# Namedtuple and list to populate each record of a JSON file

I had a JSON file in this format:

{
"cols": [
"Employee",
"start_time"
],
"data": [
[
"Serena",
"Sat, 22 Aug 2015 14:06:03 -0700"
],
[
"Rhonda",
"Sun, 25 Mar 2012 10:48:52 -0700"
],
[
"Fleur",
"Mon, 16 Dec 2013 07:20:26 -0800"
],
[
"Giselle",
"Sat, 19 Apr 2008 23:47:21 -0700"
],
[
"Jeanette",
"Thu, 06 Nov 2008 23:02:44 -0800"
],
[
"Iliana",
"Sun, 13 May 2007 14:22:08 -0700"
],
[
"Geraldine",
"Tue, 24 Jul 2012 08:43:58 -0700"
],
[
"Tatiana",
"Thu, 08 Oct 2009 07:56:25 -0700"
],
[
"Jessamine",
"Wed, 14 Jun 2006 12:03:42 -0700"
]
[
"Emily",
"Tue, 06 Jan 2015 04:51:06 -0800"
],
[
"Sydnee",
"Mon, 16 Dec 2013 11:28:04 -0800"
],
[
"Zorita",
"Wed, 16 Dec 2009 11:22:18 -0800"
]

]
}


The file has Employee name and start time fields. I wanted to get every employee's name and start time and find the total time they have been in the company (subtracting start time from current time).

I first loaded a JSON file using json.load() and then read each record in a loop and store it in a namedtuple. After that I added each namedtuple in a list.

import json
import pprint
import dateutil.parser
from collections import namedtuple
from datetime import datetime, timezone

file_name = "d:/a.json"
#Create a named tuple to store all data later,
# Total time is Current time - start_time
EmployeeData = namedtuple('EM', ["name", "start_time", "total_time"])

# Here I will store final list of all employee tuples
final_list = []

# Get string date as input and convert it to datetime object
def format_time(string_time):
op_time = dateutil.parser.parse(string_time)
return op_time

with open(file_name, "r") as data:
for record in json_data["data"]:
# Time in JSON file also has timezone so i have to use timezone.utc
today = datetime.now(timezone.utc)
# create date object from string date
record[1] = format_time(record[1])
# Find total number of days,
tenure = (today - record[1]).days
# create a tuple
temp_tuple = EmployeeData(name=record[0], start_time = record[1], total_time = tenure)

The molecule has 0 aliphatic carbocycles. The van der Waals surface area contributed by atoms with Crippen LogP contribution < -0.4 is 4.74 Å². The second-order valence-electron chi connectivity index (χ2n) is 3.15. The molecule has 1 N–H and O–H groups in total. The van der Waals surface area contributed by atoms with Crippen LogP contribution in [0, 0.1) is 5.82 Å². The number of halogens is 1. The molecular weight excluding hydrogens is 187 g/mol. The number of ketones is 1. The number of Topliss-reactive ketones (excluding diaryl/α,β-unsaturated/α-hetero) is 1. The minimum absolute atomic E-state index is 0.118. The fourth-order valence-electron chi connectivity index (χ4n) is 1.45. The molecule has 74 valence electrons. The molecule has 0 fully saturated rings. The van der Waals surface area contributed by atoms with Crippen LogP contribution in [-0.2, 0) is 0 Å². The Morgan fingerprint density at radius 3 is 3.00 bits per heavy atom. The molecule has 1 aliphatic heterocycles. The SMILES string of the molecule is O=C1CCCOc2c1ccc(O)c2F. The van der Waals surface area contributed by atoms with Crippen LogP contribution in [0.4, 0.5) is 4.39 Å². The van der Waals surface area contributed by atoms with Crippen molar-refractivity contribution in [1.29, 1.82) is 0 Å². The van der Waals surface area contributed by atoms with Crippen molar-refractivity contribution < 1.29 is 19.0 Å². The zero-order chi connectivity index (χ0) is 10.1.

final_list.append(temp_tuple)

pprint.pprint(final_list)


Output:

 EM(name='Whitney', start_time=datetime.datetime(2015, 8, 7, 5, 37, 32, tzinfo=tzoffset(None, -25200)), total_time=1165),
EM(name='Deirdre', start_time=datetime.datetime(2009, 8, 19, 15, 50, 27, tzinfo=tzoffset(None, -25200)), total_time=3343),
EM(name='Alexandra', start_time=datetime.datetime(2007, 9, 5, 17, 31, 29, tzinfo=tzoffset(None, -25200)), total_time=4057),
EM(name='Lila', start_time=datetime.datetime(2011, 8, 27, 8, 8, 47, tzinfo=tzoffset(None, -25200)), total_time=2606),
EM(name='TaShya', start_time=datetime.datetime(2009, 1, 1, 18, 15, 1, tzinfo=tzoffset(None, -28800)), total_time=3573),
EM(name='Kerry', start_time=datetime.datetime(2013, 6, 20, 13, 39, 30, tzinfo=tzoffset(None, -25200)), total_time=1942)]


I then sorted the record using:

sorted_time = sorted(final_list, key=lambda y: y.total_time)
print(sorted_time)


I would like to improve my code further since I will be dealing with a larger files soon. Is there any way to make it more efficient?

json_data = json.load(data)

Having a different definition of "now" for each element in the file is unexpected. We can ensure consistency by assigning today once, outside the loop. (That slightly improves efficiency, too - but probably not by enough to measure!)